I am in the process of learning a lesson that is crucial to the Christian’s life. I am learning to have faith. Having faith is one of the most difficult things a believer can do, even though it seems like an easy task. After all, it’s simply believing what God says and trusting His plans instead of our own.
Even when your agenda seems to make more sense. Even when your plans seem to have more order. Even when your thoughts seem better and “righter” than His.
But that’s where doubt comes in. It’s wondering if God’s plan is the best thing for us. It’s asking if He knows what He’s doing (which seems silly when I actually write it down, but it happens frequently).
We know the truth in our heads—our stuffy little Christianese-filled minds. But do we know it in our hearts?
“And blessed is she who believed that there would be a fulfillment of what had been spoken to her by the Lord” (Luke 1:45).
Here, Elizabeth is speaking to her cousin, Mary. Of all the people who should have trouble believing something, it was Mary. It was physically impossible for her to have a baby, let alone the King of Kings. How could such a thing be?
Looking at them, Jesus said, “With people it is impossible, but not with God; for all things are possible with God” (Mark 10:27).
Only with God. Only with His unexplainably great power and knowledge.
Like me, you’ve probably heard over and over that we cannot always understand how God works and that sometimes we won’t be able to explain difficult situations. Trying to make us feel better, people say, “But God knows what He’s doing. You just have to trust Him.”
That is extremely hard to hear when you’re in the bottom of a dark and lonely hole.
Maybe you’re battling an illness, watching a loved one suffer, or having relationship conflicts. I don’t know what you’re going through right now, but I can tell you this: the hole you seem to be stuck in will only feel darker if you sit there and sulk alone. When you decide to believe the God with unexplainably great power and knowledge, at least there’s a chance to get out of the hole and see light again.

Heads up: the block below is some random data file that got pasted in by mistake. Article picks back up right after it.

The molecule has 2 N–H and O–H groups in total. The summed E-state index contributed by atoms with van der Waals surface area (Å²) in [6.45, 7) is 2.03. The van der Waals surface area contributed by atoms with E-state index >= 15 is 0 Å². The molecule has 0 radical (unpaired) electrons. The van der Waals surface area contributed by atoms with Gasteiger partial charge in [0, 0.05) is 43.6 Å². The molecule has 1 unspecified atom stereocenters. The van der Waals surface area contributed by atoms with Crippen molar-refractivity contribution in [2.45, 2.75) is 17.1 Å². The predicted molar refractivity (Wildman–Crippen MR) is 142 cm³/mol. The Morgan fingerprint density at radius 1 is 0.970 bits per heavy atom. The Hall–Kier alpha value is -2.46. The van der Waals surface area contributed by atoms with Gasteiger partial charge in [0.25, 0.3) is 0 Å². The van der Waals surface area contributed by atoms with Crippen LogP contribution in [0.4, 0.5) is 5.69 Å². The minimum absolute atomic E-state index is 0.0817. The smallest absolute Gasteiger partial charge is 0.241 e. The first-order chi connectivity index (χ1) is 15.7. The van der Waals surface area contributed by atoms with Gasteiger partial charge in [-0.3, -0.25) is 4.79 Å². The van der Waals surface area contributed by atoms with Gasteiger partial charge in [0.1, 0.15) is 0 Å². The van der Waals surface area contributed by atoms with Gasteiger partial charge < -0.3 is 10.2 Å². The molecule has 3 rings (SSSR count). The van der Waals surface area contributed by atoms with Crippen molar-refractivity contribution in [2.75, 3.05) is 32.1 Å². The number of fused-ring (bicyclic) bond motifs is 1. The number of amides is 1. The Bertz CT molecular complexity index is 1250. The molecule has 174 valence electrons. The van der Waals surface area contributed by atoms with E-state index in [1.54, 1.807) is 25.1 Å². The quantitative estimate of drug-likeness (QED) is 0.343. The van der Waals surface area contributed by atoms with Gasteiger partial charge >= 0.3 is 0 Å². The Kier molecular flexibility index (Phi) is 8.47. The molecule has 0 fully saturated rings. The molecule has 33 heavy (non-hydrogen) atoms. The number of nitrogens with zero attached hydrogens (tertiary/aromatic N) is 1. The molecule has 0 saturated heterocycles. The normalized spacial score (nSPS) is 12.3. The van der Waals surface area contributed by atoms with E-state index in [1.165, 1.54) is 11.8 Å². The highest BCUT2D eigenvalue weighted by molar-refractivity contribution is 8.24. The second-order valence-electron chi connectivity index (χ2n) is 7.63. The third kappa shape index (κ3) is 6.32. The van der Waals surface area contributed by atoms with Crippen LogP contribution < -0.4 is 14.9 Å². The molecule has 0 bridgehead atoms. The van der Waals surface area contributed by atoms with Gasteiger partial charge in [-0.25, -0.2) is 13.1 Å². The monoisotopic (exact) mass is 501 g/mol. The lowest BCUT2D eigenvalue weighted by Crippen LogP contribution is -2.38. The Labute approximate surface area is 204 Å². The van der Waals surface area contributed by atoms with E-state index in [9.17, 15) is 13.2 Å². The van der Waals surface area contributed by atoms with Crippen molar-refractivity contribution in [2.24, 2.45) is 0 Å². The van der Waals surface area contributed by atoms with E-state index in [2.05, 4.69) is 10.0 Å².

And, by the way, belief is a choice. You have to make a decision to trust God. It’s definitely not going to come naturally. At least not now. Maybe, when you were little, it was easy to trust God—before you entered the world of college and bills and marriage and retirement.
But now, life is messy and difficult and complicated.
And sometimes, life feels like a dark, bottomless pit.
Our only chance—our ONLY HOPE—of seeing even a glimmer of light is to take hold of the only One who is the Light.
No other person or thing is the light. That prestigious college, that precious job, that adoring spouse, or that beautiful house won’t be with you forever. It won’t be a life preserver in the storm or a safety net for a fall.
I know because I’ve used other things as my light.
I’ve tried to make things make me happy, but they didn’t. I’ve put up idol after idol, believing I would be satisfied once I reached my goals and fulfilled my plans. But my idols left me feeling pretty empty. They didn’t shed light on the truth or protect me from sin. In fact, they did the opposite.
I agree that things and people can help you feel good about yourself. They can increase your self-esteem or make you feel loved for a time.
But only for a time.
If we could simply take God at His word, the Christian walk would be a whole lot easier. So that’s really the challenge in our lives—deciding what to do with what we know. Will we use the Truth as a weapon against Satan’s lies, as we are commanded (Ephesians 6:17)? Or will we just let the Truth forever rest in our minds and instead gobble up the empty “truths” of this evil world?
Only you can decide.